Delaware Valley Regional Planning Commission (DVRPC)
190 North Independence Mall West,
8th Floor,
Philadelphia, PA 19106

November 21, 2005


Brett Alkins, Johnson Matthey Inc.
Soumitra Basu, Temple University College of Engineering
Ken Brown, University of Pennsylvania
Ray Chalmers, U.S. EPA, Region 3
Eric Cheung, Clean Air Council/PDD
Colin Cleary, Thomas Jefferson University - Asthma BUSters
Morris Fine, AMS/PDD
Kirt Flowers, Amtrak
Sean Greene, DVRPC
Joseph Grinkewicz, School District Of Philadelphia, Transportation
John Hadalski, City of Philadelphia
Darlene Heep, Law Dept., City of Philadelphia, Environmental Section
Paula Krall, EPA Region III
Jack LeBeau, E Global Solutions
Lisa Magee, Philadelphia Regional Port Authority
Sue McDowell, EPA Region III
Kristen Morinelli, MD Dept. of the Environment
Robert Neff, PA Turnpike Commission
Lonnie Richmond, MD Dept. of the Environment
Larry Rosen, Rentar Fuel Catalyst
Jack Schweitzer, Amtrak
Brinda Shetty, Greater Philadelphia Clean Cities
Jienki Synn, DVRPC
Alison Tracy, AMS


Alison Tracy


Morris convened the meeting and welcomed all in attendance, including today's presenter, Colin Cleary of Asthma BUSters. He then announced some awards that were recently made public. First, as part of the State of Pennsylvania's Energy Harvest grant, $100,000 was awarded to the Walt Whitman Truck Stop for implementation of a Truck Stop Electrification (TSE) project. Several partners will be supporting this project, including Greater Philadelphia Clean Cities, the Health Department, and the Clean Air Council. All involved are looking forward to full funding when matching funds become available-currently, the Truck Stop is awaiting word on whether it will receive AFIG funds for this purpose. Second, Cardone, Inc., an auto part manufacturer, received an award for Alternative Power Units (APUs) for roughly two dozen vehicles, and is also considering implementing a Truck Stop Electrification (TSE) project.

Morris also reported that the Mid-Atlantic Diesel Collaborative met on October 20th with representatives from Region III, as well as Joe Minott from the Clean Air Council and Sue Wierman from MARAMA, regarding coordination of clean diesel activities. As the Collaborative grows, there will be ongoing outreach between Collaborative members and the Diesel Difference. We look forward to establishing a process for maximizing Region III funding.

In other news, the Diesel Difference is currently working on creating a database of willing fleets, in order to quickly establish partnerships when new sources of funding become available. In the future, a web-based interface may be developed to facilitate commitments from fleets and establish new workgroup partners.

Finally, Morris mentioned the National Clean Diesel Campaign's upcoming Policy Leaders Summit to be held in Washington, DC on December 7th and 8th, 2005. Alison handed out packets of information on the event.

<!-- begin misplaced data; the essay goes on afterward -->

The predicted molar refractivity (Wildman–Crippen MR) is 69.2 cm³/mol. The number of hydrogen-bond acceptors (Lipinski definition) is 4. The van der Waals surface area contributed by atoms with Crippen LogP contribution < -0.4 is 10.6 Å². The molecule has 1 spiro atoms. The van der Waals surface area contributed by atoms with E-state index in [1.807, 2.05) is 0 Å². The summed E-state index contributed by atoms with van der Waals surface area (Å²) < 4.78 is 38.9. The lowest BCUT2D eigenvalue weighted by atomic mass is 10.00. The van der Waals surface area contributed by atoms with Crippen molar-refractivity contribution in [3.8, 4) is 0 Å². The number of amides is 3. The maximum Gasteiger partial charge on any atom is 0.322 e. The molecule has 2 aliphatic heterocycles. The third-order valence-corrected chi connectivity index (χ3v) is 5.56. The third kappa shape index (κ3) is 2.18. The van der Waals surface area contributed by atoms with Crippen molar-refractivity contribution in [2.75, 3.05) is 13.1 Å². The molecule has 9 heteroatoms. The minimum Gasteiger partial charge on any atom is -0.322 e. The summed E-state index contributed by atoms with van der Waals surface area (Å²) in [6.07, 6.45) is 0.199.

Eric described the changes he recently made to the Diesel Difference website, including the archives section, as well as presentations and minutes from subcommittee meetings (specifically the most recent port subcommittee minutes). The events calendar was also revamped, and a schedule of Diesel Difference meeting dates for next year was added. Eric also handed out a hard copy of these dates for the group. Eric gave more details about the CAC's progress on developing a bank of interested fleets to facilitate future funding applications and demonstrate the area's commitment to clean diesel. Currently, Eric is working with Alison on creating a commitment form for fleets to fill out.

Eric discussed New Jersey's newly-passed mandate on clean diesel, which will guarantee funding for school bus retrofits. Hopefully, the State of Pennsylvania will follow New Jersey's lead in initiating similar legislation and funding.


There are currently two active subcommittees, according to Eric. One is the Port Subcommittee, which met on Nov. 2, 2005 and is scheduled to meet next on Dec. 12 (after the Diesel Difference meeting). Sean Jacobs of the Clean Air Council is coordinating these meetings as well as an upcoming workshop on Feb. 20th to showcase retrofit technologies specific to port-based fleets. Sean is also working with the Maritime Advisory Council to identify and recruit stakeholders from the Port of Philadelphia. Sean and Eric will present the Diesel Difference at their next meeting and will discuss one grant opportunity available to groups operating at the port to retrofit ground equipment.

The Criteria Committee also met after the October Diesel Difference meeting to discuss fleet recognition. Currently, three recognitions are in the works: Amtrak, North Penn and the Asthma BUS. Eric referred to Kirt Flowers, who acknowledged that nine vehicle retrofits have been completed and four more are slated to occur before the end of the year. North Penn's modifications are complete, and Eric noted that their 40 retrofitted vehicles are running on Ultra Low Sulfur Diesel (ULSD). Interestingly, the long term contract that North Penn is locked into has actually saved them money over what they would be paying for regular diesel fuel. Thanks to those savings, North Penn is attempting to apply the money they would have received to cover the gas price differential to future retrofits instead. The Asthma BUS is currently in the repair shop and should have its Lubrizol Purifier Catalyst installed within 7-10 days. The catalyst is verified for 20% particulate reduction and 50% reduction of Volatile Organic Compounds (VOCs). The installation should automatically qualify the organization for a Gold level recognition, and it may even be eligible for a Platinum level award depending on the vehicle's specifications from before and after the installation. Because the vehicle is so unique (a London-style double-decker bus), data has not previously been readily available.

Morris said once all the information on each of these projects is available, the Criteria Committee can discuss and recommend a status level for each via email. The Executive Committee will then take a final vote. A letter and form is being sent to each to expedite the reduction calculations.


Eric remarked on the Clean Diesel Grant recently received by the Clean Air Council for cargo equipment retrofitting. CAC will be advertising for this opportunity soon.